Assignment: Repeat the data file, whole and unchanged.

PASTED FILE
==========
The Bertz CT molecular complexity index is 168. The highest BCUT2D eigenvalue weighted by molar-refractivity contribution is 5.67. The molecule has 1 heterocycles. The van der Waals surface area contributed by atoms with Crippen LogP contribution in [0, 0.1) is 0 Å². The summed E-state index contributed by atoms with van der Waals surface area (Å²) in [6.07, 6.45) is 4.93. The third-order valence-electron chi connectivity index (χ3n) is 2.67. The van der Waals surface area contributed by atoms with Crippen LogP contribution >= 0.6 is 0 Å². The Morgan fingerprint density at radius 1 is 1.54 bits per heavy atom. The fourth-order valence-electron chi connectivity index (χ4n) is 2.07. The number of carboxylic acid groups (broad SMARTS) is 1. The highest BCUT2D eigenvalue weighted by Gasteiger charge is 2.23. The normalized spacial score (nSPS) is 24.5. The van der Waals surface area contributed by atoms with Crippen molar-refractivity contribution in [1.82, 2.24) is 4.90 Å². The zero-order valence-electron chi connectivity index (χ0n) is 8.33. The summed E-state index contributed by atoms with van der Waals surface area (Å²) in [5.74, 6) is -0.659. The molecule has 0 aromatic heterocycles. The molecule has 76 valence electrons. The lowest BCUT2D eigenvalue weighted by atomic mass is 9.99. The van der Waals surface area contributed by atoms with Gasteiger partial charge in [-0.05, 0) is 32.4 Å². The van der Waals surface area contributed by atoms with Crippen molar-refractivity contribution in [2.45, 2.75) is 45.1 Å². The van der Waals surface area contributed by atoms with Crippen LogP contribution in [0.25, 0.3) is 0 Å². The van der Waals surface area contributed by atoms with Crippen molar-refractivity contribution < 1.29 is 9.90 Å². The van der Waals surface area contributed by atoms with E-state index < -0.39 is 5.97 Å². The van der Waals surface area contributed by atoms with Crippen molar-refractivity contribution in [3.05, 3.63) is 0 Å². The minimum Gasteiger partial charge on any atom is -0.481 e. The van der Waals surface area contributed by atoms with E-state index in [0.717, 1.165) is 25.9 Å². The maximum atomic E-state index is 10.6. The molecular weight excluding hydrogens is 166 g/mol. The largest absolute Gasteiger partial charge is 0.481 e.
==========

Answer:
The Bertz CT molecular complexity index is 168. The highest BCUT2D eigenvalue weighted by molar-refractivity contribution is 5.67. The molecule has 1 heterocycles. The van der Waals surface area contributed by atoms with Crippen LogP contribution in [0, 0.1) is 0 Å². The summed E-state index contributed by atoms with van der Waals surface area (Å²) in [6.07, 6.45) is 4.93. The third-order valence-electron chi connectivity index (χ3n) is 2.67. The van der Waals surface area contributed by atoms with Crippen LogP contribution >= 0.6 is 0 Å². The Morgan fingerprint density at radius 1 is 1.54 bits per heavy atom. The fourth-order valence-electron chi connectivity index (χ4n) is 2.07. The number of carboxylic acid groups (broad SMARTS) is 1. The highest BCUT2D eigenvalue weighted by Gasteiger charge is 2.23. The normalized spacial score (nSPS) is 24.5. The van der Waals surface area contributed by atoms with Crippen molar-refractivity contribution in [1.82, 2.24) is 4.90 Å². The zero-order valence-electron chi connectivity index (χ0n) is 8.33. The summed E-state index contributed by atoms with van der Waals surface area (Å²) in [5.74, 6) is -0.659. The molecule has 0 aromatic heterocycles. The molecule has 76 valence electrons. The lowest BCUT2D eigenvalue weighted by atomic mass is 9.99. The van der Waals surface area contributed by atoms with Gasteiger partial charge in [-0.05, 0) is 32.4 Å². The van der Waals surface area contributed by atoms with Crippen molar-refractivity contribution in [2.45, 2.75) is 45.1 Å². The van der Waals surface area contributed by atoms with Crippen LogP contribution in [0.25, 0.3) is 0 Å². The van der Waals surface area contributed by atoms with Crippen molar-refractivity contribution < 1.29 is 9.90 Å². The van der Waals surface area contributed by atoms with E-state index < -0.39 is 5.97 Å². The van der Waals surface area contributed by atoms with Crippen molar-refractivity contribution in [3.05, 3.63) is 0 Å². The minimum Gasteiger partial charge on any atom is -0.481 e. The van der Waals surface area contributed by atoms with E-state index in [0.717, 1.165) is 25.9 Å². The maximum atomic E-state index is 10.6. The molecular weight excluding hydrogens is 166 g/mol. The largest absolute Gasteiger partial charge is 0.481 e.